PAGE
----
High school graduation rates again rise in Georgia

Georgia is again hitting a new peak in public high school graduation rates.

The state Department of Education said Tuesday that 83.8% of seniors graduated on time in the spring. That’s the highest level recorded since Georgia began calculating according to current methods, which require a student to graduate in four years with a regular high school diploma, and rose from 82% in 2019.

It continues a trend of increasing graduation rates in the state since 2012, when about 70% of Georgia seniors were graduating on time.

The national graduation rate was 85% in 2018, the last year for which it is available.

The state says that part of the increase came from a waiver allowing the state to count students with significant cognitive disabilities, about 1% of students overall, as graduating on time even if they take more than four years to complete high school. Students can stay enrolled until their 22nd birthday.

“This change ensures schools are not penalized for continuing to educate students with the most significant cognitive disabilities within that window, knowing they may need additional time to master skills before graduating,” the department said in a statement.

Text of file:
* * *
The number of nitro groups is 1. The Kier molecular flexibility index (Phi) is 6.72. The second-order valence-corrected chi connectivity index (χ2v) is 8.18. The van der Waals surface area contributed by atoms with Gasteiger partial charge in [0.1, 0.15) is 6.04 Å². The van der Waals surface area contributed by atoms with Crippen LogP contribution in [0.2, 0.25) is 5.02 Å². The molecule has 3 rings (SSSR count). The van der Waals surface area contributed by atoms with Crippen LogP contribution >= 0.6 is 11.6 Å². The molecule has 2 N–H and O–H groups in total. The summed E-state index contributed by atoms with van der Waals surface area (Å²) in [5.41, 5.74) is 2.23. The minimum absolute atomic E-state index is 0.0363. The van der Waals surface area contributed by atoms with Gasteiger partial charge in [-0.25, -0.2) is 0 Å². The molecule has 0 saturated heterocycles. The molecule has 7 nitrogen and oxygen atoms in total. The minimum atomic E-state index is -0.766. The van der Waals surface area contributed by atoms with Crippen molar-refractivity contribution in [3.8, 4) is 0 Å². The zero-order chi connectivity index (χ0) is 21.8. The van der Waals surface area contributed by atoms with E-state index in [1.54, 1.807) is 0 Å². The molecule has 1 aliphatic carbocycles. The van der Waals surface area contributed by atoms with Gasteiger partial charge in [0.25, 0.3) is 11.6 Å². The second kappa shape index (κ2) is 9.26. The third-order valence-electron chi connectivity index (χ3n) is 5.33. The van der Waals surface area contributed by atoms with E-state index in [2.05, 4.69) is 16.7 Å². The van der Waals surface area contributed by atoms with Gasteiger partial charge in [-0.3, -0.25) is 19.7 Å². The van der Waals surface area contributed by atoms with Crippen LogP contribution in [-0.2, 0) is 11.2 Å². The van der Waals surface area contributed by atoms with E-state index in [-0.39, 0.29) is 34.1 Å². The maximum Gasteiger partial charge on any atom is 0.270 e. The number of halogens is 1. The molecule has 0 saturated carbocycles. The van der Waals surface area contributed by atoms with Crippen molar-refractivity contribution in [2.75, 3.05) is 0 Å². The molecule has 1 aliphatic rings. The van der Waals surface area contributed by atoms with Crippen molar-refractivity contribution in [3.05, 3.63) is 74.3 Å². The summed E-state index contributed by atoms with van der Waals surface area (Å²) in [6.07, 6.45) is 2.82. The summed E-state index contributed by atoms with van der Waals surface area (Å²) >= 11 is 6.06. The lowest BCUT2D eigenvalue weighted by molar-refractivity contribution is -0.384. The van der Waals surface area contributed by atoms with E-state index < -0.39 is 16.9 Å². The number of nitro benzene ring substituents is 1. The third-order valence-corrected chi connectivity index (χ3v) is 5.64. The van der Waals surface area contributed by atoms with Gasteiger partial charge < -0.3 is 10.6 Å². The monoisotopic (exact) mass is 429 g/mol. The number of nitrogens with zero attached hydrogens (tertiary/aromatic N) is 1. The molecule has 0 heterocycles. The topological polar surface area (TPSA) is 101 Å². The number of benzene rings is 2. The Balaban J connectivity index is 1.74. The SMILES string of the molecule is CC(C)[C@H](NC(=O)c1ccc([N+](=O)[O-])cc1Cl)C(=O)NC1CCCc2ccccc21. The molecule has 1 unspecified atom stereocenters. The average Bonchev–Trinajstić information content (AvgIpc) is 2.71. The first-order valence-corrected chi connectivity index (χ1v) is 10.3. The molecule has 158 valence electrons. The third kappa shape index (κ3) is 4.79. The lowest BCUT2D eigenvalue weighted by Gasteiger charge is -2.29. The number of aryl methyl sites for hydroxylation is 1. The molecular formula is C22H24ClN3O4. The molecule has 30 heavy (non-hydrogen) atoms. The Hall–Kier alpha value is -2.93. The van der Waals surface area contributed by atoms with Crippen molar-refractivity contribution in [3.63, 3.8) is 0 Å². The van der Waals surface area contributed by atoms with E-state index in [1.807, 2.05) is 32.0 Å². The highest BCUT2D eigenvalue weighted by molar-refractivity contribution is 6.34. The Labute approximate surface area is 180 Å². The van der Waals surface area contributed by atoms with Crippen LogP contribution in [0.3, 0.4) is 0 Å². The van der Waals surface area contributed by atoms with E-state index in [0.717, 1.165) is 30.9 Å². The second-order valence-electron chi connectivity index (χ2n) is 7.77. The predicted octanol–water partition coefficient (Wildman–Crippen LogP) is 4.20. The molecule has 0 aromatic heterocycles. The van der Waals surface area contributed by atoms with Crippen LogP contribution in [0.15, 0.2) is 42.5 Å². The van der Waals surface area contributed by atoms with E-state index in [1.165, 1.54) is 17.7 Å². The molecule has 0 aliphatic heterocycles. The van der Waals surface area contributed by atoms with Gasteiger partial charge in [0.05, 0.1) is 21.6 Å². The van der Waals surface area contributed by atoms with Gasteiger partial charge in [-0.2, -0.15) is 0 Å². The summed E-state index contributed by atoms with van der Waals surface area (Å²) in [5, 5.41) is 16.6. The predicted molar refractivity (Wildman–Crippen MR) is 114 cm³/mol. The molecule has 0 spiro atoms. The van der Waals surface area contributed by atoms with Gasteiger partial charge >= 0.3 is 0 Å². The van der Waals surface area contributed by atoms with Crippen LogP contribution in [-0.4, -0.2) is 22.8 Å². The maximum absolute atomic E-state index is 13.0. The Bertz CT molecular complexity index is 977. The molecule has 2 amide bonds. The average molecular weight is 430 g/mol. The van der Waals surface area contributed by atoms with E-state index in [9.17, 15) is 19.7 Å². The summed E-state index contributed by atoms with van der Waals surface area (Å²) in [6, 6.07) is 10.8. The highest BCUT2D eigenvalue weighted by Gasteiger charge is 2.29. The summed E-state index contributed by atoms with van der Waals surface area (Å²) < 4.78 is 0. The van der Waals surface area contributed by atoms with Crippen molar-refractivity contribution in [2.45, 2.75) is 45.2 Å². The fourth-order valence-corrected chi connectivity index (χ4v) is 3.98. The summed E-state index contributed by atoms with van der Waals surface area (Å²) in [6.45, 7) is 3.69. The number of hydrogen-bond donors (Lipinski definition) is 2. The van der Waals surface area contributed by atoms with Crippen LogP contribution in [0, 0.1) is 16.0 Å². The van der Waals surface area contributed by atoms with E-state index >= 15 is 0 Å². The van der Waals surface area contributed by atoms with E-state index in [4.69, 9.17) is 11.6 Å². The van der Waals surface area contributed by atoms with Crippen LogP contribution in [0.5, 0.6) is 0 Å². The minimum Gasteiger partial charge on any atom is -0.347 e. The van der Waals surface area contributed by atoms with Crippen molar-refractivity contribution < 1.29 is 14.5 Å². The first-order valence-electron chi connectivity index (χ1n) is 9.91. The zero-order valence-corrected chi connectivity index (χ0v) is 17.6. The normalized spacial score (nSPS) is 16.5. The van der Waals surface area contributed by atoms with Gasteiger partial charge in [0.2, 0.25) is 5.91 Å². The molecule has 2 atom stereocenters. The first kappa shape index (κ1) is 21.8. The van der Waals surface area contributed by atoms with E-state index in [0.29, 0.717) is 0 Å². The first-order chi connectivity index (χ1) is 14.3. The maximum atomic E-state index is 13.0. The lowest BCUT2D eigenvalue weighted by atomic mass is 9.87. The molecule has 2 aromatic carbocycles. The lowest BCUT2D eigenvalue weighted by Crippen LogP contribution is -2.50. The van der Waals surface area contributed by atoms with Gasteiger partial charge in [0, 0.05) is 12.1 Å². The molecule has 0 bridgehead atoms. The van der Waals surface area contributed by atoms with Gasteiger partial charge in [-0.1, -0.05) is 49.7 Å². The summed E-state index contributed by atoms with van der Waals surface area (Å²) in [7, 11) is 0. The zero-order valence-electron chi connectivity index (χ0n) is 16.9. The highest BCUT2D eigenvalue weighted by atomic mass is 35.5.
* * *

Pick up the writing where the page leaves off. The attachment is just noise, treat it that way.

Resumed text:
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Because of the pandemic, many high school students did not have to take end-of-course exams last year, which would have counted for 20% of their overall grade. Most students take the courses that require the exams before their senior year, so it’s unclear whether the lack of tests influenced Georgia’s graduation rates.

Waiving those exams “may have helped some individual students who otherwise may not have graduated but given all the other factors ... it’s unlikely it had any significant impact on graduation rates,” department spokesperson Meghan Frick wrote in an email.

Statewide, 93% of Asian and Pacific Islander students graduated on time, as did 87% of white students, 86% of multiracial students, 81% of Black students and 78% of Hispanic students. Among students with disabilities, 70% graduated on time, as did 80% of economically disadvantaged students and 62% of students learning English.

The state says 105 school districts, more than half, recorded graduation rates above 90%, while 29 districts had graduation rates above 95%.

The Calhoun city school system and three charter schools — the Statesboro STEAM Academy, the Academy for Classical Education in Macon and the Baconton Community Charter School — saw all students graduate on time.

Among school districts, Quitman County had the lowest graduation rate at 73%. Online charter schools and charter schools aimed at high school dropouts had lower graduation rates, as did the school system serving the state Department of Juvenile Justice.